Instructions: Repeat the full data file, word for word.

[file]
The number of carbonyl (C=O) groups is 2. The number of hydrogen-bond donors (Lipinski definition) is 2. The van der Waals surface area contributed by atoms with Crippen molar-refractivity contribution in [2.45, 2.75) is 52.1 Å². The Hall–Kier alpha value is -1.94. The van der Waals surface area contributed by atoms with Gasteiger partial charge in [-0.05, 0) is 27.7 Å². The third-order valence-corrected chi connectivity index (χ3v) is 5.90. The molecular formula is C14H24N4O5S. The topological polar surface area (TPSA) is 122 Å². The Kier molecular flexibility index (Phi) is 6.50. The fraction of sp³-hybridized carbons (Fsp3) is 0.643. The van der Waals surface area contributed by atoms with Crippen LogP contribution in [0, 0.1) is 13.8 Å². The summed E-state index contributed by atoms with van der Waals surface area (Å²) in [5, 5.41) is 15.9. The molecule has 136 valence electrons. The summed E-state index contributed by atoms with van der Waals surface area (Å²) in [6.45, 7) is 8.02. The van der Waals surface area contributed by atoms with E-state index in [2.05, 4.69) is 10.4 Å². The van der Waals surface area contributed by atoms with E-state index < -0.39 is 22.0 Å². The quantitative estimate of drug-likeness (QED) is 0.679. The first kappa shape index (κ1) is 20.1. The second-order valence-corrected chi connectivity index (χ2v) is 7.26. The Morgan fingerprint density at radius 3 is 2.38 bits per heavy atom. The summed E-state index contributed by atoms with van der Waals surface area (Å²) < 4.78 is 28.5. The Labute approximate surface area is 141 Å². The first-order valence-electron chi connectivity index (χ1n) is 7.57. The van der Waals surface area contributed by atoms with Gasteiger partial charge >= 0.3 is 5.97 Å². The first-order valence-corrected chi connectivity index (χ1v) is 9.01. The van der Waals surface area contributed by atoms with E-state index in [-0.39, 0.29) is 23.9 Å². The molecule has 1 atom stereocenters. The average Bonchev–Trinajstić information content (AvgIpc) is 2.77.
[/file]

The number of carbonyl (C=O) groups is 2. The number of hydrogen-bond donors (Lipinski definition) is 2. The van der Waals surface area contributed by atoms with Crippen molar-refractivity contribution in [2.45, 2.75) is 52.1 Å². The Hall–Kier alpha value is -1.94. The van der Waals surface area contributed by atoms with Gasteiger partial charge in [-0.05, 0) is 27.7 Å². The third-order valence-corrected chi connectivity index (χ3v) is 5.90. The molecular formula is C14H24N4O5S. The topological polar surface area (TPSA) is 122 Å². The Kier molecular flexibility index (Phi) is 6.50. The fraction of sp³-hybridized carbons (Fsp3) is 0.643. The van der Waals surface area contributed by atoms with Crippen LogP contribution in [0, 0.1) is 13.8 Å². The summed E-state index contributed by atoms with van der Waals surface area (Å²) in [5, 5.41) is 15.9. The molecule has 136 valence electrons. The summed E-state index contributed by atoms with van der Waals surface area (Å²) in [6.45, 7) is 8.02. The van der Waals surface area contributed by atoms with E-state index in [2.05, 4.69) is 10.4 Å². The van der Waals surface area contributed by atoms with E-state index < -0.39 is 22.0 Å². The quantitative estimate of drug-likeness (QED) is 0.679. The first kappa shape index (κ1) is 20.1. The second-order valence-corrected chi connectivity index (χ2v) is 7.26. The Morgan fingerprint density at radius 3 is 2.38 bits per heavy atom. The summed E-state index contributed by atoms with van der Waals surface area (Å²) < 4.78 is 28.5. The Labute approximate surface area is 141 Å². The first-order valence-electron chi connectivity index (χ1n) is 7.57. The van der Waals surface area contributed by atoms with Gasteiger partial charge >= 0.3 is 5.97 Å². The first-order valence-corrected chi connectivity index (χ1v) is 9.01. The van der Waals surface area contributed by atoms with E-state index in [-0.39, 0.29) is 23.9 Å². The molecule has 1 atom stereocenters. The average Bonchev–Trinajstić information content (AvgIpc) is 2.77.